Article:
The subject on Virus protection is a very important one and education is the best prevention and the more we educate users on what to look out for the safer they will be. Is getting harder to teach users on what to look for when the Scammers are becoming more and more intelligent and conniving. Scam emails or phishing emails now look like a carbon copies of ones that are legit, its hard to distinguish what’s real and what’s malicious.
What is Phishing
‘Phishing’ is the term that is used to refer to emails that trick people into giving out their personal and banking information. These messages are made to seem realistic and to come from legitimate businesses such as banks or other financial institutions or telecommunications providers. These scammers are attempting to get information from you like your bank account numbers, passwords and credit card numbers, which they will then use to steal your money and identity.
These phishing emails are becoming frighteningly realistic and often look genuine and use what look to be genuine email addresses and also use a copy the institution’s logo and message format. It is also common for phishing messages to contain links to websites that are convincing fakes of real companies’ home pages to get you to enter your personal details.
Example of a SPAM email
Here is an example of a web address after a link has been selected in an email. Not the address does not begin with Https://
Ensure you check the email address. If it looks dodgy then it probably is.
Thing to watch out for
- You receive an email claiming to be from a financial institution or telecommunication provider that you don’t have an account with.
- You receive an email from a claiming to be from a financial institution or telecommunication provider that you do have an account with asking you to follow a link that leads you to a website where you are prompted to enter your bank account details. As a rule – no bank institution will send you an email requesting you to follow a link or provide details personal details. They will always call you if they require anything from you.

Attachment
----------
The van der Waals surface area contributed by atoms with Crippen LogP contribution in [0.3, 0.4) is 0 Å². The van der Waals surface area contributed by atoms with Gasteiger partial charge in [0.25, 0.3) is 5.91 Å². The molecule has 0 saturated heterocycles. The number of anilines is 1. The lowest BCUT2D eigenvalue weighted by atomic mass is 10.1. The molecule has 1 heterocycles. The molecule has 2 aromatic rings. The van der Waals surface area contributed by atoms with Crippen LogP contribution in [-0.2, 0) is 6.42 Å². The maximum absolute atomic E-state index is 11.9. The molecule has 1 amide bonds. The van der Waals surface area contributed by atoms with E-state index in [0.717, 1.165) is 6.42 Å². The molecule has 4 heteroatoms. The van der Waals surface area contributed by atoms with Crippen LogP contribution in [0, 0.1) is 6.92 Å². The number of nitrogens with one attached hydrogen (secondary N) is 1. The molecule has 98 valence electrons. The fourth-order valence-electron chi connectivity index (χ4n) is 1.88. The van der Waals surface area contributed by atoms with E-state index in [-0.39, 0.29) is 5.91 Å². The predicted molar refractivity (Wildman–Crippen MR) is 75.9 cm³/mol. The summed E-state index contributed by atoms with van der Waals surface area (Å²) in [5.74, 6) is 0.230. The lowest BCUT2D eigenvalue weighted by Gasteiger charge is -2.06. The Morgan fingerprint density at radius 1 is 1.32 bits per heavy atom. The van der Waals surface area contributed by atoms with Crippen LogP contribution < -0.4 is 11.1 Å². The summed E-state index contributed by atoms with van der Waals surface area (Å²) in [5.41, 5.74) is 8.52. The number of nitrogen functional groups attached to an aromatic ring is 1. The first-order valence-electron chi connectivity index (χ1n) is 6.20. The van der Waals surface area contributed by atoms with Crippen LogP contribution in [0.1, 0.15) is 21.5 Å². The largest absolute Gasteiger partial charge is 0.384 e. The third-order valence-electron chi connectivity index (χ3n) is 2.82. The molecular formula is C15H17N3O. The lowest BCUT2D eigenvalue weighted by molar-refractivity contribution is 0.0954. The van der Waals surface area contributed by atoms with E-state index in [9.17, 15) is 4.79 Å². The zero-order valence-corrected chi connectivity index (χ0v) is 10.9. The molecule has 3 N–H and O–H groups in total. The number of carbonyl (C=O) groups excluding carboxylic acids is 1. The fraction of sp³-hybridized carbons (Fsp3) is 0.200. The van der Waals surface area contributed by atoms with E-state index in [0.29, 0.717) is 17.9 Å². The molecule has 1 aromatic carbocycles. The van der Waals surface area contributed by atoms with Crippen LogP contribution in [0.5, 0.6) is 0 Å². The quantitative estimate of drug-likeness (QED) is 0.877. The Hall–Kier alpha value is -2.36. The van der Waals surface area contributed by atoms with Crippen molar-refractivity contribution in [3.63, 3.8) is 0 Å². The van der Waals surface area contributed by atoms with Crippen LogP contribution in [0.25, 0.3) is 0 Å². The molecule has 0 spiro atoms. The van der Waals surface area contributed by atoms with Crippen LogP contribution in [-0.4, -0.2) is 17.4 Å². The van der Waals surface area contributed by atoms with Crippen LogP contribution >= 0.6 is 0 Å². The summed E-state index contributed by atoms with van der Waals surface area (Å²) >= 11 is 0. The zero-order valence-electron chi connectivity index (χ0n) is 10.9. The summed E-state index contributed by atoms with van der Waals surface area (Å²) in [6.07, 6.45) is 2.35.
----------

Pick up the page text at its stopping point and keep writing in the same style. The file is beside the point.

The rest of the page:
- The email that is not addressed to you by your proper name.
- You receive an email that contains typing errors and grammatical mistakes.
- You receive an email that states that your details are needed for a security and maintenance upgrade, to ‘verify’ your account or to protect you from a fraud threat. The email might even state that you are due to receive a refund for a bill or other fee that it claims you have been charged
How to Protect yourself from phishing scams
- NEVER provide credit card details or bank account details to anyone online that you do not know and trust. Always use a secure method of payment such as Paypal.
- NEVER provide personal, credit card or bank account details over the phone unless you initiated the call and know that the phone number is the correct number for that organisation.
- If you believe the email is SPAM, do not open it and delete the email immediately
- NEVER click on any links or open any attachments from an email that you suspect to be a spam email.
- NEVER call a telephone number that you see in a spam email. Call the company that has been posed in the email directly from a number on their website.
- If you want to access an internet account website, use a bookmarked link or type the address in yourself—NEVER follow a link in an email.
- Check the senders email address. It may look like a legitimate email address but could differ from actual address or may have a typo. For example, a legit email from Paypal will come from firstname.lastname@example.org whereas a scam email may come from email@example.com. Always check the address.
- Check the website address carefully. Scammers often set up fake websites with very similar addresses.
- NEVER enter your personal, credit card or online account information on a website if you are not certain it is genuine. Check the spelling of the address and make sure it is a secure address. The web address should always start with Https://
- NEVER send your personal, credit card or online account details through an email.
Click here for More information on How to Avoid Spam Email
What to do if you think you have revealed confidential information
If you think you’ve entered your credit card or account details to a phishing site, contact your financial institution immediately.
Report scams to the ACCC via the Scamwatch report a scam page. Your report helps to warn people about current scams, monitor trends and disrupt scams where possible. Please include details of the scam contact you received, for example, the email or screenshot.
You can also contact IDCare on 1800 595 160 or via www.idcare.org for support if you believe your personal information has been put at risk.
Find more information on where to get help if you think you have fallen victim to a scam on the Scamwatch website.